Protection of Plant Breeders’ Intellectual Property Rights in Kenya

Kenya was the first country in Africa to join Union internationale pour la protection des obtentions végétales (UPOV) in 1999. Subsequently, it domesticated the 1961 Act of the UPOV Convention in the Kenya Seed and Plant Varieties Act Cap 326. A new plant variety refers to a previously known group of plants that can be consistently distinguished from any other similar group of plants, generation after generation. These new plants are not discovered in the wild, but are the result of human plant breeding efforts.

Article 11 of the Constitution of Kenya recognises culture as the foundation of the nation and as the cumulative civilization of the Kenyan people and nation and includes science and indigenous technologies and intellectual property (IP) rights of the people of Kenya within the scope of elements of culture that are recognised. The Constitution goes further and states in Article 11(3) (b) as follows:

“Parliament shall enact legislation to recognise and protect the ownership of indigenous seeds and plant varieties, their genetic and diverse characteristics and their use by the communities of Kenya”

Plant breeding is a very important economic activity as new varieties that are adapted to the environment in which they are grown increase the choice of healthy, tasty and nutritious food while generating a viable income for farmers. However, successful plant breeding requires great skill and knowledge in a process that can take up to 15 years to introduce a new plant variety to the market. Usually, not all new plant varieties are successful. Sustained and long-term breeding efforts are only worthwhile if there is a chance to be rewarded for the investment made, which is why plant variety protection (PVP) is an important system for plant breeders.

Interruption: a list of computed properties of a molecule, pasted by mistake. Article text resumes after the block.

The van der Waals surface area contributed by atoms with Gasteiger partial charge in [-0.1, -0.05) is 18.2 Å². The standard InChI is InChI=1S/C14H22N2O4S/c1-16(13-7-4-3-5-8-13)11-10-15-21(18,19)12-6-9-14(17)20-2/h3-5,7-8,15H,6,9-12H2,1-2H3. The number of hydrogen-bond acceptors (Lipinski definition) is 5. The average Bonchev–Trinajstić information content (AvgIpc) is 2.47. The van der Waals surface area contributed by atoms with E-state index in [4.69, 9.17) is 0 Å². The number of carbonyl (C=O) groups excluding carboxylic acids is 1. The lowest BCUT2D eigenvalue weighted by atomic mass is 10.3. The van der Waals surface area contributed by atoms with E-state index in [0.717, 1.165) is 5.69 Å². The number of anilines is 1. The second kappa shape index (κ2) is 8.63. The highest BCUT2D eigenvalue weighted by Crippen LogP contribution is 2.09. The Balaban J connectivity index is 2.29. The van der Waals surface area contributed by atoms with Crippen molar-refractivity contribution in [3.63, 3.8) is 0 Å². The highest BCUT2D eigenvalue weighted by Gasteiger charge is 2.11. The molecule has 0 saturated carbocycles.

For eligibility for protection of the plant breeder’s rights, the following requirements should be met:

  • The plant should be unique from any other plant in existence. There must be at least one difference in its composition or production. When relating the plant with the other plant which is approximately similar, they must have at least one different thing regarding the plant.
  • The plant must be new. It can be considered new either by having been created in a nursery or greenhouse or a unique one because of its discovery nature.
  • The newly discovered plant that is created by an individual can enter into the patent application process if the person who first discovered or created it.
  • During the plant patent application, other people in the plant industry must not have thought of it as an obvious invention.
  • The plant should not be previously sold before the patent application.
  • The plant should not be available to the public for more than one year before the patent application. This one-year limitation includes the sale of the plant, but also the description of the plant in a publication, such as botany journal.

Requirements for application for NPV protection in Kenya:

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